RHINELANDER - A Northwoods woman already faces three drug-related felony charges. But it could get worse.
Twenty six-year-old Jennifer Heiting was in Oneida County court today. She's already accused of posessing and selling heroin.
The state could add more charges in the death of a Crescent man. Police think his death might have been caused by a heroin overdose.
Heiting admitted she and her boyfriend shipped heroin to David Stahl several times.
"Ms. Heiting had made an arrangement with Mr. Stahl to receive a package containing approximately $500 worth of heroin at Mr. Stahl's residence. Mr. Stahl was to sign for that package. The arrangement was because that package would arrive at Mr. Stahl's residence several hours earlier than it would have at Ms. Heiting's. And in exchange for doing so, Mr. Stahl was to receive two bindles of heroin," says an Oneida County investigator.
Two days later Stahl was found dead in his house. Heiting admitted to police she'd given him the heroin she'd promised.
Judge Michael Bloom ruled there was enough evidence against Heiting for the manufacturing and delivering charges. She'll enter a plea February 18th.
Prosecutors say they're still waiting on toxicology results to confirm the cause of Stahl's death before considering additional charges.
Cooking for people with multiple, chronic health conditions
MINOCQUA - For people struggling with chronic conditions like diabetes or heart disease, cooking can be a challenge.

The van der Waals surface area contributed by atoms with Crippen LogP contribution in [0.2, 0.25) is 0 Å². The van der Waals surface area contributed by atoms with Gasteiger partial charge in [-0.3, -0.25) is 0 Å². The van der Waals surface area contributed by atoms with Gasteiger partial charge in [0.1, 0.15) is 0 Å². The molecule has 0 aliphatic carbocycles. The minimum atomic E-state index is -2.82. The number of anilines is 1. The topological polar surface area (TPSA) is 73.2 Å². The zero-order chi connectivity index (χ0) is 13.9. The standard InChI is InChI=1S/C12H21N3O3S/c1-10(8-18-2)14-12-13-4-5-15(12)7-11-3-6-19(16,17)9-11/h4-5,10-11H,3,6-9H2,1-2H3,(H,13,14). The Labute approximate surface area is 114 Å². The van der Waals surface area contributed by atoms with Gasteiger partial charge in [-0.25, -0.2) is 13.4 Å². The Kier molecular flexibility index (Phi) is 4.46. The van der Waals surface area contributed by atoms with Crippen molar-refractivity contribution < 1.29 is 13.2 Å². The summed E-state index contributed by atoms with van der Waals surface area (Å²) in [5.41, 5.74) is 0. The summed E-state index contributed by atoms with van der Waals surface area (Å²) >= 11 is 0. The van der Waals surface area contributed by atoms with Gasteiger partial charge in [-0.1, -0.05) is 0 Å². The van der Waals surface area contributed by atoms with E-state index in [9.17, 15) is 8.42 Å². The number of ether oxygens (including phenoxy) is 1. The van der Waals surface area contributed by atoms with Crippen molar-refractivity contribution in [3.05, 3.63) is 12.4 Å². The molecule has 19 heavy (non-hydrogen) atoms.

But being careful with how you cook doesn't mean your meal has to be bland.
One dietician teaches the "Cooking for Multiple Diseases" class at Nicolet College in Minocqua.
People taking her class need help finding the best recipes for their conditions.
"Maybe they have diabetes and their spouse has heart disease. Or other people in the family may have a different disease," said Mary Sikora-Petersen, a Registered dietician. "They want to know, how [to] cook a meal that's going to be for everybody in the family."
Petersen also stresses the importance of using healthier ingredients without losing flavor. One way to do that is by using seed-based seasonings and avoiding too much salt.
"[Add] flavors to food without adding salt. Certainly, salt adds flavor," said Petersen. "But there are other ways to add flavor, such as adding ground seasonings, adding fresh herbs to the foods."
Petersen also recommends using light olive oils and whole wheat products.
GREEN BAY - Two people convicted of mistreating cows at a Brown County dairy farm have been fined hundreds of dollars.
Lucia Martinez pleaded no contest Tuesday to two counts of mistreating animals, and Abelardo Jaimes pleaded no contest to one count. As part of a plea deal the charge was downgraded from a misdemeanor to a forfeiture.
Prosecutor David Lasee says with fines and court costs, Martinez will owe about $1,100, while Jaimes will have to pay $600 to $700.
Martinez, Jaimes and two others were charged after Mercy for Animals, an animal-rights group, secretly recorded workers beating injured cows.
Jaimes' attorney, Luca Lopes Fagundes, says workers were told they needed to make sure sick cows didn't remain down because they could die.
A message left with Martinez's attorney wasn't immediately returned.
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